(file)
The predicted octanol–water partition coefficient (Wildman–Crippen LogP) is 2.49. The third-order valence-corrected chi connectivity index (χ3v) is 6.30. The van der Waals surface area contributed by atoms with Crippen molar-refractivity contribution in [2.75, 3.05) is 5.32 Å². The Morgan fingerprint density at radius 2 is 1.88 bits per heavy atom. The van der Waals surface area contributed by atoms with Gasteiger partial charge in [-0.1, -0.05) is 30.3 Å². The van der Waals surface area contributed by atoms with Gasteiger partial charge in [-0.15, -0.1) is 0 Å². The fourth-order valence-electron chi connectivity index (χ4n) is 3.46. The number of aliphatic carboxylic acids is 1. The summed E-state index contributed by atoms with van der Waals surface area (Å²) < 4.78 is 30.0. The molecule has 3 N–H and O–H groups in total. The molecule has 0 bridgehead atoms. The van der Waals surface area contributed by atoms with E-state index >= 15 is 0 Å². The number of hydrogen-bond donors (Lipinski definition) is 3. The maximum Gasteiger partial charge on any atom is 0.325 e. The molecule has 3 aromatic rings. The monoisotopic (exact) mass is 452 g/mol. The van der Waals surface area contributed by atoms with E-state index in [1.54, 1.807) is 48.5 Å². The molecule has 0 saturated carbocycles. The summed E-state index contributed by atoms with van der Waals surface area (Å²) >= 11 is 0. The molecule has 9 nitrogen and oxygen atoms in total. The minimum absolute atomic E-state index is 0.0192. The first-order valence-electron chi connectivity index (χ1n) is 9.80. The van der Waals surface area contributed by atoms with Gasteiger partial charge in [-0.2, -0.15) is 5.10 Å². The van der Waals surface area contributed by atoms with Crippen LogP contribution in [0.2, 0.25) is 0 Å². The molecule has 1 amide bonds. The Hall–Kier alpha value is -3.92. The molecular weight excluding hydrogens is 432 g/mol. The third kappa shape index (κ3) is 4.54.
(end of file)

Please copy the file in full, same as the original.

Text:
The predicted octanol–water partition coefficient (Wildman–Crippen LogP) is 2.49. The third-order valence-corrected chi connectivity index (χ3v) is 6.30. The van der Waals surface area contributed by atoms with Crippen molar-refractivity contribution in [2.75, 3.05) is 5.32 Å². The Morgan fingerprint density at radius 2 is 1.88 bits per heavy atom. The van der Waals surface area contributed by atoms with Gasteiger partial charge in [-0.1, -0.05) is 30.3 Å². The van der Waals surface area contributed by atoms with Gasteiger partial charge in [-0.15, -0.1) is 0 Å². The fourth-order valence-electron chi connectivity index (χ4n) is 3.46. The number of aliphatic carboxylic acids is 1. The summed E-state index contributed by atoms with van der Waals surface area (Å²) < 4.78 is 30.0. The molecule has 3 N–H and O–H groups in total. The molecule has 0 bridgehead atoms. The van der Waals surface area contributed by atoms with E-state index >= 15 is 0 Å². The number of hydrogen-bond donors (Lipinski definition) is 3. The maximum Gasteiger partial charge on any atom is 0.325 e. The molecule has 3 aromatic rings. The monoisotopic (exact) mass is 452 g/mol. The van der Waals surface area contributed by atoms with E-state index in [1.54, 1.807) is 48.5 Å². The molecule has 0 saturated carbocycles. The summed E-state index contributed by atoms with van der Waals surface area (Å²) >= 11 is 0. The molecule has 9 nitrogen and oxygen atoms in total. The minimum absolute atomic E-state index is 0.0192. The first-order valence-electron chi connectivity index (χ1n) is 9.80. The van der Waals surface area contributed by atoms with Gasteiger partial charge in [-0.2, -0.15) is 5.10 Å². The van der Waals surface area contributed by atoms with Crippen LogP contribution in [0.2, 0.25) is 0 Å². The molecule has 1 amide bonds. The Hall–Kier alpha value is -3.92. The molecular weight excluding hydrogens is 432 g/mol. The third kappa shape index (κ3) is 4.54.